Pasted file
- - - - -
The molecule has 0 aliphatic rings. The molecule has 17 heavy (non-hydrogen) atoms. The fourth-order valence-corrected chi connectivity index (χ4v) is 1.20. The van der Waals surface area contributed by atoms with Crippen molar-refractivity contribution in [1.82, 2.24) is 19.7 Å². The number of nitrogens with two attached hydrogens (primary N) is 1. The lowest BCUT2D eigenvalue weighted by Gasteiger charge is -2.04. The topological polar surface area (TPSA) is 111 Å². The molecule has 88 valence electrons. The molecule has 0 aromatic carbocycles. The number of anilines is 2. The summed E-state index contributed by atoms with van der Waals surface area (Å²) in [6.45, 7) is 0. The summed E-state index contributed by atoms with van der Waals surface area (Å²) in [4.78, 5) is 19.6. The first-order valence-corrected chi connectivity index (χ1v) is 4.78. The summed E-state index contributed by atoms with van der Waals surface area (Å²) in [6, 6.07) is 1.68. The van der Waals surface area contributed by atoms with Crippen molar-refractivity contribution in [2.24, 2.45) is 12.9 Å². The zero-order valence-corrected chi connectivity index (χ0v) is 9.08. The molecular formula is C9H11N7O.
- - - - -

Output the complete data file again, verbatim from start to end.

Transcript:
The molecule has 0 aliphatic rings. The molecule has 17 heavy (non-hydrogen) atoms. The fourth-order valence-corrected chi connectivity index (χ4v) is 1.20. The van der Waals surface area contributed by atoms with Crippen molar-refractivity contribution in [1.82, 2.24) is 19.7 Å². The number of nitrogens with two attached hydrogens (primary N) is 1. The lowest BCUT2D eigenvalue weighted by Gasteiger charge is -2.04. The topological polar surface area (TPSA) is 111 Å². The molecule has 88 valence electrons. The molecule has 0 aromatic carbocycles. The number of anilines is 2. The summed E-state index contributed by atoms with van der Waals surface area (Å²) in [6.45, 7) is 0. The summed E-state index contributed by atoms with van der Waals surface area (Å²) in [4.78, 5) is 19.6. The first-order valence-corrected chi connectivity index (χ1v) is 4.78. The summed E-state index contributed by atoms with van der Waals surface area (Å²) in [6, 6.07) is 1.68. The van der Waals surface area contributed by atoms with Crippen molar-refractivity contribution in [2.24, 2.45) is 12.9 Å². The zero-order valence-corrected chi connectivity index (χ0v) is 9.08. The molecular formula is C9H11N7O.